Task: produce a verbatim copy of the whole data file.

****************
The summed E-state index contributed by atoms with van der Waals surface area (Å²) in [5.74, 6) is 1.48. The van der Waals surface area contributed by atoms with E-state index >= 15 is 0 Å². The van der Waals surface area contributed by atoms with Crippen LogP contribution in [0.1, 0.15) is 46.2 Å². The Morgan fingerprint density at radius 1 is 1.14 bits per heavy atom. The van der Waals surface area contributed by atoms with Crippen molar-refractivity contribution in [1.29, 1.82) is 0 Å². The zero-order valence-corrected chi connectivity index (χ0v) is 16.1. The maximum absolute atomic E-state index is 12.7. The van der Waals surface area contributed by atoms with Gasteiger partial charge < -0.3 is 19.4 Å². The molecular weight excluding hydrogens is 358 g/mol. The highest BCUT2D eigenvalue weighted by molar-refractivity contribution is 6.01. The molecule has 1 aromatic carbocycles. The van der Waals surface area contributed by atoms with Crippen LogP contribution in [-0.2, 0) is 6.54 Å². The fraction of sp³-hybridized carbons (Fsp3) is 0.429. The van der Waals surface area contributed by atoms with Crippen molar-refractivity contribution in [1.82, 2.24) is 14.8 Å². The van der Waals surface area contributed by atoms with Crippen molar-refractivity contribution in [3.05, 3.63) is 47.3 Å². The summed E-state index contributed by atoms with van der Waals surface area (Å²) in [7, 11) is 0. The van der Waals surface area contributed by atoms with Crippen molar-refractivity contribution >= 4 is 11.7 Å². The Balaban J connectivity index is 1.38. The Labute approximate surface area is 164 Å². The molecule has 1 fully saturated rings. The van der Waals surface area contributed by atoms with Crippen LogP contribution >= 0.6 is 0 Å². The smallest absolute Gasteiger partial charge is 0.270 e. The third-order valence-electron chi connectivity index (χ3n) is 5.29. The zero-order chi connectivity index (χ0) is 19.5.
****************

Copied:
The summed E-state index contributed by atoms with van der Waals surface area (Å²) in [5.74, 6) is 1.48. The van der Waals surface area contributed by atoms with E-state index >= 15 is 0 Å². The van der Waals surface area contributed by atoms with Crippen LogP contribution in [0.1, 0.15) is 46.2 Å². The Morgan fingerprint density at radius 1 is 1.14 bits per heavy atom. The van der Waals surface area contributed by atoms with Crippen molar-refractivity contribution in [1.29, 1.82) is 0 Å². The zero-order valence-corrected chi connectivity index (χ0v) is 16.1. The maximum absolute atomic E-state index is 12.7. The van der Waals surface area contributed by atoms with Gasteiger partial charge < -0.3 is 19.4 Å². The molecular weight excluding hydrogens is 358 g/mol. The highest BCUT2D eigenvalue weighted by molar-refractivity contribution is 6.01. The molecule has 1 aromatic carbocycles. The van der Waals surface area contributed by atoms with Crippen LogP contribution in [-0.2, 0) is 6.54 Å². The fraction of sp³-hybridized carbons (Fsp3) is 0.429. The van der Waals surface area contributed by atoms with Crippen molar-refractivity contribution in [1.82, 2.24) is 14.8 Å². The van der Waals surface area contributed by atoms with Crippen molar-refractivity contribution in [3.05, 3.63) is 47.3 Å². The summed E-state index contributed by atoms with van der Waals surface area (Å²) in [7, 11) is 0. The van der Waals surface area contributed by atoms with Crippen molar-refractivity contribution >= 4 is 11.7 Å². The Balaban J connectivity index is 1.38. The Labute approximate surface area is 164 Å². The molecule has 1 fully saturated rings. The van der Waals surface area contributed by atoms with Crippen LogP contribution >= 0.6 is 0 Å². The smallest absolute Gasteiger partial charge is 0.270 e. The third-order valence-electron chi connectivity index (χ3n) is 5.29. The zero-order chi connectivity index (χ0) is 19.5.